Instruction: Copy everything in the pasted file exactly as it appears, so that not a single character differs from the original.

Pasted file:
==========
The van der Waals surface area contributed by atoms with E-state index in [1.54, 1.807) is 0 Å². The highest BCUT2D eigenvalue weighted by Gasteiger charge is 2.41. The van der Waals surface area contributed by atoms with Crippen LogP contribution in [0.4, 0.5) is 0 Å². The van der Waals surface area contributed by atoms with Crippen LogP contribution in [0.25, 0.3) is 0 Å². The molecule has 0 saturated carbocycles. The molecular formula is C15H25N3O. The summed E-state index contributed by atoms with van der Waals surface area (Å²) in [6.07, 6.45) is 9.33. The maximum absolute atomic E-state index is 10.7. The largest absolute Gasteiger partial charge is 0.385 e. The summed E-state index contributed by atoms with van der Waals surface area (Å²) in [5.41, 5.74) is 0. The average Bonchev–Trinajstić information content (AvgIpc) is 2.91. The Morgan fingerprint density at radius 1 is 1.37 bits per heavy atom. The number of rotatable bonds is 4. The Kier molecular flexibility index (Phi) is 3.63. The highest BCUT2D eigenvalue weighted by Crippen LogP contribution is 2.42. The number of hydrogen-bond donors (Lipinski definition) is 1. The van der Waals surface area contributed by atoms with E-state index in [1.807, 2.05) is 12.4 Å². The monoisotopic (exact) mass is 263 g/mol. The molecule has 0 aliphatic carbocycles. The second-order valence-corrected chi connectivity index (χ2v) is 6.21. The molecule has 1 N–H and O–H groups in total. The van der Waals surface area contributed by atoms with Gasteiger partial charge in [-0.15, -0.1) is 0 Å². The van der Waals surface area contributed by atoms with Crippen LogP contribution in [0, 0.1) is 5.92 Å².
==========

The van der Waals surface area contributed by atoms with E-state index in [1.54, 1.807) is 0 Å². The highest BCUT2D eigenvalue weighted by Gasteiger charge is 2.41. The van der Waals surface area contributed by atoms with Crippen LogP contribution in [0.4, 0.5) is 0 Å². The van der Waals surface area contributed by atoms with Crippen LogP contribution in [0.25, 0.3) is 0 Å². The molecule has 0 saturated carbocycles. The molecular formula is C15H25N3O. The summed E-state index contributed by atoms with van der Waals surface area (Å²) in [6.07, 6.45) is 9.33. The maximum absolute atomic E-state index is 10.7. The largest absolute Gasteiger partial charge is 0.385 e. The summed E-state index contributed by atoms with van der Waals surface area (Å²) in [5.41, 5.74) is 0. The average Bonchev–Trinajstić information content (AvgIpc) is 2.91. The Morgan fingerprint density at radius 1 is 1.37 bits per heavy atom. The number of rotatable bonds is 4. The Kier molecular flexibility index (Phi) is 3.63. The highest BCUT2D eigenvalue weighted by Crippen LogP contribution is 2.42. The number of hydrogen-bond donors (Lipinski definition) is 1. The van der Waals surface area contributed by atoms with E-state index in [1.807, 2.05) is 12.4 Å². The monoisotopic (exact) mass is 263 g/mol. The molecule has 0 aliphatic carbocycles. The second-order valence-corrected chi connectivity index (χ2v) is 6.21. The molecule has 1 N–H and O–H groups in total. The van der Waals surface area contributed by atoms with Gasteiger partial charge in [-0.15, -0.1) is 0 Å². The van der Waals surface area contributed by atoms with Crippen LogP contribution in [0, 0.1) is 5.92 Å².